Challenges to the Left-Right Cleavage in Europe

By Anonyme | 26 May 2014

  

“Modern politicians are all the same”, says the Scottish satirist Rory Bremner. Are they really? Apropos of the European and some coinciding national elections, articles in this issue will examine this statement and the truth it comprises. Do today’s voters have genuinely different options between parties, politicians and policies? Choices they can make on a left-right scale? 

The Left-Right scale serves to assist the classification of political positions of parties as well as voters. Traditionally, left-wing parties favour economic governance and are considered as more liberal and progressive on social issues while right-wing parties reject the interventionist state and are perceived as conservative on identity-related issues. Today, we can clearly observe that parties’ identities also evolve over time and are subjected to constant change. Under certain circumstances, during electoral campaigns in particular, left-right policy-related preferences tend to overlap and hence all parties appear to be the same sort of “Catch-All-Party”, representing progressive, socio-liberal, green… ’general' values. For instance, the Swedish Conservatives under Frederik Reinfeldt convincingly proposed a clear policy line to retain and reinforce the welfare state and won the elections against a “highly professionally governing social democracy.” (Hillebrand 2007: 19) Strikingly also most parties in the entire political spectrum integrated a comparable take on environmental issues, Green Parties were dedicated to in the first place. Right parties adopting a policy rhetoric including buzz phrases like “compassionate conservatism”, “traditional Christian Democracy” and “dignity of labour” definitely emulate or at least borrow policies from the Left, the latter is specialised in. Equally, the Left obviously “re-centred” in the aftermath of the bipolar confrontation of the Cold War. So the Left-Right cleavage in the political arena can be fairly confusing.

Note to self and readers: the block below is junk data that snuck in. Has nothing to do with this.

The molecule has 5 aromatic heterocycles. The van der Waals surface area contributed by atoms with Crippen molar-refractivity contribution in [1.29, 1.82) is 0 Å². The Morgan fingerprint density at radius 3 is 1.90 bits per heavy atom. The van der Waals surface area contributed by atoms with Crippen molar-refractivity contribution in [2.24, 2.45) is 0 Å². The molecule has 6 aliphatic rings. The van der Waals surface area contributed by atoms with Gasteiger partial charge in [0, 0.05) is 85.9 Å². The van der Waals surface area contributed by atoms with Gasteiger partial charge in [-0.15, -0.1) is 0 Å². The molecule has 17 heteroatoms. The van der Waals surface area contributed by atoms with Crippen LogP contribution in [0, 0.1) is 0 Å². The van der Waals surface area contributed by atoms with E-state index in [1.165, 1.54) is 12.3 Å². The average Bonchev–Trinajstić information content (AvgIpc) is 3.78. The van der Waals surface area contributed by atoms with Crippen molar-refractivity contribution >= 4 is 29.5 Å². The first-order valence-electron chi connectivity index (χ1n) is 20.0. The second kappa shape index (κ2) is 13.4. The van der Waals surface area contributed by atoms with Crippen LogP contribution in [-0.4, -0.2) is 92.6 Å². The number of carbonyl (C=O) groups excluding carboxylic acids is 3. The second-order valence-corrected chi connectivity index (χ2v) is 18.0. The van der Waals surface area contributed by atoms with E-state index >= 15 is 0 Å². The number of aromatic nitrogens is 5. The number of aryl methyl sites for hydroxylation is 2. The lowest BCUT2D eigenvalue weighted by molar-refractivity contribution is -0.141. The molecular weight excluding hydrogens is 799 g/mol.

Yet, can there be anything apolitical about state control at all? “It is not us who have become apolitical, the politicians have become apolitical,” complains a French youth growing up in the Parisian suburbs (Hillebrand 2007: 16). Do governments really resemble more and more corporate governances led by professional politicians? Marta Lorimer questions this alleged technocracy searching for right answers to policy challenges instead of the best possible real-world- related policy option, thus putting clearly forward that politics is always about relative and not absolute choices. Following suit, Isabel Winnwa underlines the continuing importance and validity of the Left-Right paradigm presenting at the same time its limits and challenges it contains, particularly with regard to the Left. Garunya Karunaharamoorthy addresses precisely the latter problem in terms of the European Left and its difficulties to provide a workable alternative to the current dominantly conservative regime. Eventually, Dorothea Baltruks depicts the effects of the challenged Left-Right paradigm in the national context of the United Kingdom, explaining the rationale behind the policy dynamics fuelled by its EU membership.

by Garunya Karunaharamoorthy

In this report

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   Picture credit: One way to truth, by Eric, on flickr

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